Brass microscope and rough glass shapes

Innovation History

The founder of SCHOTT, Otto Schott, is considered to be the inventor of specialty glass and the trailblazer of the specialty glass industry. With his groundbreaking glass developments, he embedded a pioneering spirit deep in the SCHOTT DNA more than 130 years ago. Since then, SCHOTT #glasslovers have been constantly opening up new markets and applications with increasingly exciting innovations.

1884

Optical glasses for premium microscopes

In the early days of the company, Otto Schott focused on developing optical glasses, and is the first person to develop glasses with precisely defined optical properties such as light refraction and color dispersion. These new glasses enabled Carl Zeiss and Ernst Abbe to build the best microscopes in the world in their optical workshop.

Otto Schott also enabled further exploration of the universe. In 1894, he began producing optical disks with diameters up to 140 cm for refracting telescopes.

1887

Borosilicate glass for technical applications

Otto Schott soon began to develop glasses for other technical applications. Using boric acid, he invented borosilicate glass, which had three very special properties: extraordinary resistance to heat, strong resistance to chemicals, and exceptional resistance to abrupt changes in temperature.

The first application of borosilicate glass was in technical thermometers (from 1891), which enabled temperature measurements up to 500 ºC for the first time. From 1893, laboratory glassware made using borosilicate glass catalyzed enormous progress in global science, while, from 1895, borosilicate glass lamp cylinders helped gas incandescent lighting technology to achieve a breakthrough. And from 1911, FIOLAX® borosilicate glass tubes became the standard for glass packaging in the pharmaceutical industry.

1939

Glass-to-metal seals for electronics

Developed in 1939, hermetic glass-to-metal seals provided reliable, long-term protection for the emerging electronics industry. The first area of application was capacitors for aircraft radios, while the vacuum-tight fusion of glass with metal is now used for the insulated feedthroughs of electrical conductors in hermetically sealed housings. Since 2001, ceramic-to-metal seals have been a key part of SCHOTT’s Electronic Packaging portfolio for electronics and high-speed data transmission.

1968

ZERODUR® glass-ceramics for the world's largest telescopes

In the 1960s, researchers at SCHOTT began the development of glass-ceramic as a new glass family. With its extremely low thermal expansion, in 1968, ZERODUR® ushered in a new era of telescope mirror substrates and quickly became the quality standard. The largest mirror substrate of the first order series was used in the 3.5-meter telescope in the Calar Alto Observatory in Spain.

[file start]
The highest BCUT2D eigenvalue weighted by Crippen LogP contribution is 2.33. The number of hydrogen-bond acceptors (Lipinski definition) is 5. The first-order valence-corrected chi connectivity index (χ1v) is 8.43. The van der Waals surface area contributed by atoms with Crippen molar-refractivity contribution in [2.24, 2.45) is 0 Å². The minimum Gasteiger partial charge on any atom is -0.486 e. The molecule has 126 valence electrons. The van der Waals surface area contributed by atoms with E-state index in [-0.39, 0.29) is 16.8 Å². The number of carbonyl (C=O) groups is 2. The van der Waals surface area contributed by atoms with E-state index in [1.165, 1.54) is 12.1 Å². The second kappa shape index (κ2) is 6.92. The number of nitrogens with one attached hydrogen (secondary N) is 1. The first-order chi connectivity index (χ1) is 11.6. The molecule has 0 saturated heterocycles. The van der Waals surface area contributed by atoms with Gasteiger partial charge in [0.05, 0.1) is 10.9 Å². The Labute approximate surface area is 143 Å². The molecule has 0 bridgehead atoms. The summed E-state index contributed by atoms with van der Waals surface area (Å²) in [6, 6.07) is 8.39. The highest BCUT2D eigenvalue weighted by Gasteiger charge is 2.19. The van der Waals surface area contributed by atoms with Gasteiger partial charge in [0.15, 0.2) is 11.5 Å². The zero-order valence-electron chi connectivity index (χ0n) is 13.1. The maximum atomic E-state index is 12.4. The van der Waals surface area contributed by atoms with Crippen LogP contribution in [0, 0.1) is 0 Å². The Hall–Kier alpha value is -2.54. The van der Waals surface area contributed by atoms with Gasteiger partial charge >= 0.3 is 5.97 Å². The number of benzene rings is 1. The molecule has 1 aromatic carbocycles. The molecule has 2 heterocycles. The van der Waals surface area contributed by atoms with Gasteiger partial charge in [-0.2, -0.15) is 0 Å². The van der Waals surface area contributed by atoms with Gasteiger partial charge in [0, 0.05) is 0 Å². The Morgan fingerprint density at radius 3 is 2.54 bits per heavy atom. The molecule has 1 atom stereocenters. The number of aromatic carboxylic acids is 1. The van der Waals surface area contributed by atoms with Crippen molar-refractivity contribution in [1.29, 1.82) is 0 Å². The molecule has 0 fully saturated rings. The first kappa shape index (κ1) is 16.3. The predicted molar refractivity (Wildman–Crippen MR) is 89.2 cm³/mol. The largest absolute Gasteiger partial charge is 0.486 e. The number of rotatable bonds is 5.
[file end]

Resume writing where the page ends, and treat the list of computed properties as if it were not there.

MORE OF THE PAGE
In 1991, SCHOTT began manufacturing mirror substrates in the eight-meter class using a newly developed centrifugal casting process. Four of them are used in the Very Large Telescope (VLT) of the European Southern Observatory (ESO) in Chile.

The ESO also relies on ZERODUR® for its Extremely Large Telescope (ELT). With a diameter of 39 meters, the main mirror will be assembled from around 800 hexagonal ZERODUR® elements. When the ELT goes into operation in 2025, it will be mankind’s largest and most powerful tool for looking at the universe.

1971

CERAN®glass-ceramics - revolution in the kitchen

In 1971, the household appliance manufacturer Imperial presented a stove with a SCHOTT CERAN® glass-ceramic cooktop surface for the first time. In 1973, SCHOTT started series production of this innovative cooktop.

With CERAN®, SCHOTT brought about a revolution in the kitchen. Cooking on conventional iron plates was now out; the cooking experience on a flat glass-ceramic surface became now state of the art. It combined much easier handling and care with energy savings and attractive design. CERAN® quickly became the global standard for glass-ceramic cooktop panels.

To date, 50 years after its market launch, SCHOTT has sold 200 million units.

2002

Expansion of materials competence with polymer

Starting in 2002, SCHOTT expanded its material competence with a plastics innovation. SCHOTT was the first company in the world to manufacture prefillable syringes from the high-tech polymer COC (cyclo-olefin copolymer).

The SCHOTT TopPac® polymer syringes are break-resistant and lightweight, yet as transparent as glass, and also have good barrier properties.

They are used for the administration of sensitive biotech drugs or highly-viscous pharmaceuticals, as well as in applications where glass syringes are less advantageous due to their fragility, for example in emergency medicine. 

With a broad portfolio of glass syringes and polymer syringes, SCHOTT now covers all requirements from a single source.

2013

Ultra-thin glass - the thinnest glass in the world

As early as the late 1980s, SCHOTT succeeded in manufacturing thin glasses with thicknesses of 0.035 to 0.055 millimeters for applications in electronics and medicine.

Then, in 2013, the company launched an ultra-thin glass with a thickness of just 0.025 millimeters. It is the thinnest glass in the world, thinner than a human hair, yet extremely stable and flexible. With these properties, it offers completely new application possibilities, for example for smartphones and tablets with foldable displays.

Our corporate history

Not only our innovation history is exciting, but also our general corporate history. Hardly any other company has such an eventful history as SCHOTT. You can learn more here.